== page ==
Bangladesh locks down as infections in Europe rise again
A European Union-wide coronavirus travel certificate was also set to come into force on Thursday, but concerns persisted about a resurgence of the disease as the World Health Organization said cases in the continent were up after 10 weeks of decline.
Many outbreaks have been blamed on the more infectious Delta variant of the virus, which has pushed Covid-19 deaths in Russia to record levels and sparked an "alarming and dangerous" case surge in Bangladesh.
The streets of the South Asian nation were empty Thursday, patrolled by the army and the police, with people confined to their homes except for emergencies and to buy essentials.
"A lot of people are dying and getting infected," Touhidul Islam Chowdhury, who owns a small loan recovery firm, told AFP. "The army should have deployed much earlier."
Many hospitals in Bangladesh are struggling, particularly in areas bordering India where the strain was first detected. Some rural towns have recorded infection rates of 70 percent.
The healthcare system in Indonesia was also overwhelmed by a huge coronavirus wave, which has forced the government to tighten restrictions from Saturday until July 20.
The curbs, lasting more than two weeks, cover the capital Jakarta, hard-hit Java and the holiday island Bali, as infections rose to record levels in the vast Southeast Asian nation with authorities warning about the spread of different coronavirus variants.
The new variants -- such as Delta, the most contagious to date -- have fuelled outbreaks around the world even as mass vaccination programmes are launched in many countries.
More than 180 million infections and close to four million Covid-19 deaths have been recorded since the pandemic began.
Record deaths in Russia
Russia reported record coronavirus deaths for the third day in a row Thursday as it battled an outbreak spurred by the Delta variant.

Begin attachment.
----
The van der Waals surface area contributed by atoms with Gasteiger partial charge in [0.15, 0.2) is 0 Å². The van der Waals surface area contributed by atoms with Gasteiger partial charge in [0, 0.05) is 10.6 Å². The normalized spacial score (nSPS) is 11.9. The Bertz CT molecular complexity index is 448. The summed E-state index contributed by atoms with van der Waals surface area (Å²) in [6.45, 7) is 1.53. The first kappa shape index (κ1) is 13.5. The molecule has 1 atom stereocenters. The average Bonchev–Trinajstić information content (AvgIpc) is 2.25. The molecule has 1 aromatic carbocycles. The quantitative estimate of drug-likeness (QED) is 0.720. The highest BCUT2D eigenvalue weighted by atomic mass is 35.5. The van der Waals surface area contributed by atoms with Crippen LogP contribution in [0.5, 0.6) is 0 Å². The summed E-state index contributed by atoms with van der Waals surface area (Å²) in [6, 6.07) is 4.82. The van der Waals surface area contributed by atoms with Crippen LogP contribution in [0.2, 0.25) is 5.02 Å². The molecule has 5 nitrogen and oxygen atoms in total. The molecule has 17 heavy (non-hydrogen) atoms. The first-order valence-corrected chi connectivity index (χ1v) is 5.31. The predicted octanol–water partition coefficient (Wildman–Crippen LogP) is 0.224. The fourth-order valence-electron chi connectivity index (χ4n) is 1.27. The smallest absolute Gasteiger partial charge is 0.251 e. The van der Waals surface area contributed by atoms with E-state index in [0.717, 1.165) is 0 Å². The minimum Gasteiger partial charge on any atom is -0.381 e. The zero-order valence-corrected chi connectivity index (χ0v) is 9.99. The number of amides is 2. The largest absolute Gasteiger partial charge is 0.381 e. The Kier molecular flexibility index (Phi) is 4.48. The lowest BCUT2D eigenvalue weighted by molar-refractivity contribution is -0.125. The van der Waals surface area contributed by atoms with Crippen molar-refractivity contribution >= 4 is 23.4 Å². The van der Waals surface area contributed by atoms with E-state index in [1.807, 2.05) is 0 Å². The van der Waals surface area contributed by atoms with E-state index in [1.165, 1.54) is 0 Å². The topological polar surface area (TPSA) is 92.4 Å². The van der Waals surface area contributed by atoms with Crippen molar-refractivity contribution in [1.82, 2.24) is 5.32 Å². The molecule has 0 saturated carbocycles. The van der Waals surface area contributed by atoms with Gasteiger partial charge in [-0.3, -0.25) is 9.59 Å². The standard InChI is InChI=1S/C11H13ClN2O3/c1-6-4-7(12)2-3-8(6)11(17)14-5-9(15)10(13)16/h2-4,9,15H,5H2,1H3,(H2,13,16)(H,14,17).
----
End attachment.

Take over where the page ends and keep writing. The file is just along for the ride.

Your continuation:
President Vladimir Putin has urged Russians to get vaccinated, with only 15 percent of the population choosing to get jabbed so far despite free shots being available since December.
"It is necessary to listen, not to people who understand little about this and spread rumours, but to specialists," Putin said Wednesday, as Russian authorities scrambled to contain the outbreak.
The latest figures -- 672 deaths in 24 hours -- came a day ahead of Saint Petersburg hosting a quarter-final of the Euro 2020 football tournament, with 26,000 spectators expected despite the worrying coronavirus situation in Russia.
The WHO said host cities of the football matches need to better monitor the movement of spectators, including before they arrive and after they leave the stadiums.
"We need to look much beyond just the stadia themselves," said Catherine Smallwood, Senior Emergency Officer at the WHO's European office.
Despite the resurgence of the virus in many parts of the world, many nations are pressing ahead with their plans to open up their economies and revive sectors badly hit by the pandemic, especially travel and tourism.
An EU-wide Covid-19 certificate for easier travel came into force Thursday with hopes of a tourism revival during the summer, but there are worries that its use will be limited by new outbreaks.
The document -- essentially a QR code made available in digital form on smartphones or a hard copy -- shows whether the bearer is vaccinated with one of the EU's approved jabs, has recovered from an infection, or has a recent negative Covid test.
Thailand, meanwhile, kicked off its "Phuket sandbox" project, under which vaccinated international travellers can visit the holiday hotspot without needing to quarantine.
The first passengers taking advantage of the scheme touched down Thursday in Phuket, where sandy beaches have been relatively deserted since the beginning of the pandemic.
Among them was Omar Ricalraeesi, 37, from the UAE who said he will spend eight days relaxing.
"After two years of not travelling," he told AFP, "I've chosen the Phuket sandbox to change my mood."